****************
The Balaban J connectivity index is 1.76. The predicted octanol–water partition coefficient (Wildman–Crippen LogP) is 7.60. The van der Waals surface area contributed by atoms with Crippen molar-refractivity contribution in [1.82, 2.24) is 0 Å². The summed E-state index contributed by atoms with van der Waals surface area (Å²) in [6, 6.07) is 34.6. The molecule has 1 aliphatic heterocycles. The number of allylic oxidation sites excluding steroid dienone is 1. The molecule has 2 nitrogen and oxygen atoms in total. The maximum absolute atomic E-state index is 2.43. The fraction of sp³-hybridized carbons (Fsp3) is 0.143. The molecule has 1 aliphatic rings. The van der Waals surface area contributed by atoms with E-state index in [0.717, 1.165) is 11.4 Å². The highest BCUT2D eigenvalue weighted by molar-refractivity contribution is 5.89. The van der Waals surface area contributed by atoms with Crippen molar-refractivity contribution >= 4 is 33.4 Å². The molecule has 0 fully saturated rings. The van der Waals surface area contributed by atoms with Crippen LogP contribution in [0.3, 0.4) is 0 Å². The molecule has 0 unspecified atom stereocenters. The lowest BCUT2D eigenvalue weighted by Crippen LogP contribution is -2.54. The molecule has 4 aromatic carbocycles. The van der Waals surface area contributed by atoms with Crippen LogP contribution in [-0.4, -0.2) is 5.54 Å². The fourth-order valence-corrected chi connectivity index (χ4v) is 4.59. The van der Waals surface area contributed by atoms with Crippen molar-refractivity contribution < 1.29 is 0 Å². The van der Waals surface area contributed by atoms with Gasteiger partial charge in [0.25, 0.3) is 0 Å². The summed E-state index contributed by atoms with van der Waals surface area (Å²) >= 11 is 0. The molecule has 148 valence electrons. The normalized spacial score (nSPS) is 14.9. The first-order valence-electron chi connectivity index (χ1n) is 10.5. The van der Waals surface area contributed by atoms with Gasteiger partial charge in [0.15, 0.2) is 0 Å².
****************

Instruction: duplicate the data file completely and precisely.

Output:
The Balaban J connectivity index is 1.76. The predicted octanol–water partition coefficient (Wildman–Crippen LogP) is 7.60. The van der Waals surface area contributed by atoms with Crippen molar-refractivity contribution in [1.82, 2.24) is 0 Å². The summed E-state index contributed by atoms with van der Waals surface area (Å²) in [6, 6.07) is 34.6. The molecule has 1 aliphatic heterocycles. The number of allylic oxidation sites excluding steroid dienone is 1. The molecule has 2 nitrogen and oxygen atoms in total. The maximum absolute atomic E-state index is 2.43. The fraction of sp³-hybridized carbons (Fsp3) is 0.143. The molecule has 1 aliphatic rings. The van der Waals surface area contributed by atoms with E-state index in [0.717, 1.165) is 11.4 Å². The highest BCUT2D eigenvalue weighted by molar-refractivity contribution is 5.89. The van der Waals surface area contributed by atoms with Crippen molar-refractivity contribution >= 4 is 33.4 Å². The molecule has 0 fully saturated rings. The van der Waals surface area contributed by atoms with Crippen LogP contribution in [0.3, 0.4) is 0 Å². The molecule has 0 unspecified atom stereocenters. The lowest BCUT2D eigenvalue weighted by Crippen LogP contribution is -2.54. The molecule has 4 aromatic carbocycles. The van der Waals surface area contributed by atoms with Crippen LogP contribution in [-0.4, -0.2) is 5.54 Å². The fourth-order valence-corrected chi connectivity index (χ4v) is 4.59. The van der Waals surface area contributed by atoms with Crippen molar-refractivity contribution < 1.29 is 0 Å². The van der Waals surface area contributed by atoms with Gasteiger partial charge in [0.25, 0.3) is 0 Å². The summed E-state index contributed by atoms with van der Waals surface area (Å²) >= 11 is 0. The molecule has 148 valence electrons. The normalized spacial score (nSPS) is 14.9. The first-order valence-electron chi connectivity index (χ1n) is 10.5. The van der Waals surface area contributed by atoms with Gasteiger partial charge in [0.15, 0.2) is 0 Å².